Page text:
Methamphetamine is a synthetic compound that stimulates the release of dopamine and norepinephrine, a neurotransmitter closely related to adrenaline. The effects of meth are much more prolonged than the short burst of dopamine and norepinephrine that is released when neurons fire on their own.
Like all amphetamines (“speed” drugs), meth creates feelings of euphoria, intensity, and power, along with the drive to do whatever activity the user wishes to engage in. If going to clubs and dancing is your thing, then while you’re high on meth you’re up all night, feeling energized by every thump of music—at least until you start coming down.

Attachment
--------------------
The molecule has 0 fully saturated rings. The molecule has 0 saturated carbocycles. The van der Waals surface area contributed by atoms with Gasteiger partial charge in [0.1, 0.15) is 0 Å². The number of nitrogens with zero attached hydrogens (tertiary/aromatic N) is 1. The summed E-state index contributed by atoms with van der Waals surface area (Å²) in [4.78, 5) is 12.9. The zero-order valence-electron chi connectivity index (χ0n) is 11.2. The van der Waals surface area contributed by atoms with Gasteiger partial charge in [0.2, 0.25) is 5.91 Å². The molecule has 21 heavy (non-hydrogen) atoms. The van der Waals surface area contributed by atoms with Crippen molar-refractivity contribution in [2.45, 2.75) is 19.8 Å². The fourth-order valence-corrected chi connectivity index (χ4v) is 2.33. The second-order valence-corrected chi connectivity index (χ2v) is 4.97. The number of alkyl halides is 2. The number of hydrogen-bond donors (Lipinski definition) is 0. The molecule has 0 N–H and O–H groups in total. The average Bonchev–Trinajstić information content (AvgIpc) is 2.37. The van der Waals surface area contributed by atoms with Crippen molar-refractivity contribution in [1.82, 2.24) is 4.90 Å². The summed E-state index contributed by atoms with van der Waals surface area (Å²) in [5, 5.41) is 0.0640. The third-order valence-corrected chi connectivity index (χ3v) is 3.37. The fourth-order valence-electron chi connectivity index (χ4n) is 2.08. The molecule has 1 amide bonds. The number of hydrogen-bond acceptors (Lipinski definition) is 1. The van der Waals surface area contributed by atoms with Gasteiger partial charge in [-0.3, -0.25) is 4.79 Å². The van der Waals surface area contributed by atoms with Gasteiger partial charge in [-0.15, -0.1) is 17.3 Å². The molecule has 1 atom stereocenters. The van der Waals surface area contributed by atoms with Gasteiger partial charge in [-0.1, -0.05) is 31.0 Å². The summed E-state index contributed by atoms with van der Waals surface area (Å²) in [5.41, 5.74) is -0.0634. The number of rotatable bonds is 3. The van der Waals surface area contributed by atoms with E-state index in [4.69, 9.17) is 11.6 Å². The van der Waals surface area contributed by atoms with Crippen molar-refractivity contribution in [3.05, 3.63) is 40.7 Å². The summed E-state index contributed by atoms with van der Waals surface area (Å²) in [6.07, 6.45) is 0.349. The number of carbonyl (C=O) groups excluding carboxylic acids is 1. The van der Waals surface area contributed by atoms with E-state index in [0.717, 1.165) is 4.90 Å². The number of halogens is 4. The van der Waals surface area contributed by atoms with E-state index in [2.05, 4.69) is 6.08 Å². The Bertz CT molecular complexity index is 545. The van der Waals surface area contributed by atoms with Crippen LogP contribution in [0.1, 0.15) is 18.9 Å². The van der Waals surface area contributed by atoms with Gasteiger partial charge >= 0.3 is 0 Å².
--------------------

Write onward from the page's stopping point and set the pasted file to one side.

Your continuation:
Meth is sold legally (with a prescription) in tablet form as Desoxyn, FDA approved for the treatment of ADHD and exogenous obesity. More often, though, it’s cooked in makeshift labs and sold illegally as a powder or rock. The powder form can be snorted, smoked, eaten, dissolved in a drink, or heated and injected. The rock form is usually smoked, though it can also be heated and injected. Widely available in the 1960s, meth faded in the 1970s as controls were tightened on legal production, and cocaine took its place as the new party drug of choice. Crack cocaine dominated the 1980s, along with designer drugs like MDMA (Ecstasy), but in the early 1990s meth made a comeback, and it seems to be here to stay. According to the World Health Organization, meth is now the second most widely abused illicit drug worldwide, trailing only marijuana.